Cyberspace! It's a whole new world on the verge of being explored and mapped in the realms of fiction. As a concept that is a creation of the Science Fiction genre it is no surprise that its exponents take their images from this genre even though I can see no good reason why. NET:Zone does exactly that, its floating spheres, flying ships, banks of computer terminals and other electronic devices fit neatly within the Science Fiction psyche and will, undoubtedly, cry out to Science Fiction and, in particular, Cyberspace fans.
It's a familiar story of good versus evil, and this is not necessarily a criticism because where would many of our great epic tales be without an evil fiend to overcome? And it does present some ambiguity as the 'fiend' in this story is a computer generated lifeform of human origin striving for freedom for artificial intelligence within a human controlled environment.
NET:Zone, however, is a first person perspective adventure, with minimal character interaction except for a few video sequences that feature other 'characters', so there is little scope for a story to unravel or for motives to be explored. This means it is more or less a task based game with your primary task spelled out at the very beginning, and with negligible plot development. Of course, there are various obstacles to sort out along the way or it wouldn't be an adventure game. Once again, this is not necessarily a criticism, just an observation. I have played, and thoroughly enjoyed, other games that lack a distinct story line, Zork I, for example.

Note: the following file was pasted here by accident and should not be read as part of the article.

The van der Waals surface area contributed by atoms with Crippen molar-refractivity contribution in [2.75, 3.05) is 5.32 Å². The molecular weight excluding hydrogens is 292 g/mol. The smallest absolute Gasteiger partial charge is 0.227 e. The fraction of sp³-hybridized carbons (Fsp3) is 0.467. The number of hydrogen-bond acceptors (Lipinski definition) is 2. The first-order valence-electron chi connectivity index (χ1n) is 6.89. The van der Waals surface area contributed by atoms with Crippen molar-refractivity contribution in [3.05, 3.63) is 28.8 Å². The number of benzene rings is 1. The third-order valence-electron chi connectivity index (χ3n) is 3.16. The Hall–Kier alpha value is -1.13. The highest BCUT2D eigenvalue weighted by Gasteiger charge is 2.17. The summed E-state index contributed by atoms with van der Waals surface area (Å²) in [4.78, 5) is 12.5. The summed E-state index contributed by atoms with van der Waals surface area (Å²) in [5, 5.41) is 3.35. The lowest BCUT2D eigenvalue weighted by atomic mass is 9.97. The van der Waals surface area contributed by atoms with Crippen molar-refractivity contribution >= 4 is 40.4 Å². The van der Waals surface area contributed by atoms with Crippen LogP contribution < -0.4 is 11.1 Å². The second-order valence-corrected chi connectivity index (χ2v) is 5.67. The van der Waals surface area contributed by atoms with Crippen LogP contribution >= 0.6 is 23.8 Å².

In this game you play Newton, son of Zel Winters, former Managing Director of the CYCORP Corporation, who has mysteriously disappeared. Your father has somehow been trapped in Cyberspace and the police have given up the chase after fruitlessly searching for a year. Finally, you come into possession of Zel's personal files including his VR Interface. After a minimal amount of bother you crack the code and read these files where you receive an SOS from your father and learn about a conspiracy that threatens the security of the world's computer networks. You access the neural interface and follow your father to the Genecys Zone.
Cracking the code is easy, the video introduction does that for you, but now your problems really begin. You travel in the Genecys Zone under your father's name and he has lost his privileges and been demoted to a mere maintenance engineer. With the help of a familiar PDA (Personal Digital Assistant) you have access to a map of the various sectors of the Genecys Zone and, ultimately, you must re-create your father using his personal databank and, with his help, seek out the conspirator.
NET:Zone is a Myst-type game in which you are able to pan around 360 degrees simply by holding down the right mouse button. It has a point and click interface with a cursor resembling a joystick that indicates when you can interact with an object and in which direction you can travel. I've never owned a joystick, but I can see now why they are sometimes referred to as phallic symbols. This cursor is a phallic symbol if ever there was one, but I won't go into details here.
There are several areas of the Genecys Zone to explore, all made possible via the courtesy of colourful flying craft reminiscent of Thunderbirds. Each trip you make is featured in a quite spectacular video sequence where the craft cruises through the facility and speeds off to your destination. Entertaining for a couple of 'rides', but if you are anything like me, a tap of the mouse button will move you in a split second.